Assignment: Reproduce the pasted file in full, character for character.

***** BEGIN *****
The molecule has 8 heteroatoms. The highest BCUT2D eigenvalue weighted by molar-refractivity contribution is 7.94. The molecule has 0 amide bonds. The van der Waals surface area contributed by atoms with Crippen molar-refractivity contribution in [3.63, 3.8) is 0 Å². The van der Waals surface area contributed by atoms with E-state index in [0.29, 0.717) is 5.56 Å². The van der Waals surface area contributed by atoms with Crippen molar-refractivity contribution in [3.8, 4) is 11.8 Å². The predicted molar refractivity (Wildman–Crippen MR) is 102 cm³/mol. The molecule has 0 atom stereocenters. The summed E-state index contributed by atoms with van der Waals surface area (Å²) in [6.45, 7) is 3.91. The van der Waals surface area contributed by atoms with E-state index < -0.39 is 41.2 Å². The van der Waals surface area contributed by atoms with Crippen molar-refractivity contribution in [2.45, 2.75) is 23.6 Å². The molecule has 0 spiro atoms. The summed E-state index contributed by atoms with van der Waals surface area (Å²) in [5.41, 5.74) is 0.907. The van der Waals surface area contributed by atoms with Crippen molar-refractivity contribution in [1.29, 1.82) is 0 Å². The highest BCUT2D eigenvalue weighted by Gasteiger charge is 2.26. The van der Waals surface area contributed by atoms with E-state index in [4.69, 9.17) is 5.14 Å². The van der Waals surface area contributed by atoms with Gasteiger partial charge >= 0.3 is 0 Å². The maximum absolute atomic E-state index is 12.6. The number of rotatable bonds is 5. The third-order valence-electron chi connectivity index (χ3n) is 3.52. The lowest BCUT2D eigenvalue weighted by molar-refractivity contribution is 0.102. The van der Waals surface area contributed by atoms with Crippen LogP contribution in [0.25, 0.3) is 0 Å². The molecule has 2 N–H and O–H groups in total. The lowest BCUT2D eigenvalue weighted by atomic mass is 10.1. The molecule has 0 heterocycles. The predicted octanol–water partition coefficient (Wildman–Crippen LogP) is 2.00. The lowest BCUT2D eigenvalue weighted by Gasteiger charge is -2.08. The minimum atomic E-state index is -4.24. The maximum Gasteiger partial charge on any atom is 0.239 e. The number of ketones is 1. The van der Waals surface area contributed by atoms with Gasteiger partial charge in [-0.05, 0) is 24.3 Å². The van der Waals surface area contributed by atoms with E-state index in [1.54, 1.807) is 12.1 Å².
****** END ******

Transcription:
The molecule has 8 heteroatoms. The highest BCUT2D eigenvalue weighted by molar-refractivity contribution is 7.94. The molecule has 0 amide bonds. The van der Waals surface area contributed by atoms with Crippen molar-refractivity contribution in [3.63, 3.8) is 0 Å². The van der Waals surface area contributed by atoms with E-state index in [0.29, 0.717) is 5.56 Å². The van der Waals surface area contributed by atoms with Crippen molar-refractivity contribution in [3.8, 4) is 11.8 Å². The predicted molar refractivity (Wildman–Crippen MR) is 102 cm³/mol. The molecule has 0 atom stereocenters. The summed E-state index contributed by atoms with van der Waals surface area (Å²) in [6.45, 7) is 3.91. The van der Waals surface area contributed by atoms with E-state index < -0.39 is 41.2 Å². The van der Waals surface area contributed by atoms with Crippen molar-refractivity contribution in [2.45, 2.75) is 23.6 Å². The molecule has 0 spiro atoms. The summed E-state index contributed by atoms with van der Waals surface area (Å²) in [5.41, 5.74) is 0.907. The van der Waals surface area contributed by atoms with Crippen molar-refractivity contribution in [1.29, 1.82) is 0 Å². The highest BCUT2D eigenvalue weighted by Gasteiger charge is 2.26. The van der Waals surface area contributed by atoms with E-state index in [4.69, 9.17) is 5.14 Å². The van der Waals surface area contributed by atoms with Gasteiger partial charge >= 0.3 is 0 Å². The maximum absolute atomic E-state index is 12.6. The number of rotatable bonds is 5. The third-order valence-electron chi connectivity index (χ3n) is 3.52. The lowest BCUT2D eigenvalue weighted by molar-refractivity contribution is 0.102. The van der Waals surface area contributed by atoms with Crippen LogP contribution in [0.25, 0.3) is 0 Å². The molecule has 2 N–H and O–H groups in total. The lowest BCUT2D eigenvalue weighted by atomic mass is 10.1. The molecule has 0 heterocycles. The predicted octanol–water partition coefficient (Wildman–Crippen LogP) is 2.00. The lowest BCUT2D eigenvalue weighted by Gasteiger charge is -2.08. The minimum atomic E-state index is -4.24. The maximum Gasteiger partial charge on any atom is 0.239 e. The number of ketones is 1. The van der Waals surface area contributed by atoms with Gasteiger partial charge in [-0.05, 0) is 24.3 Å². The van der Waals surface area contributed by atoms with E-state index in [1.54, 1.807) is 12.1 Å².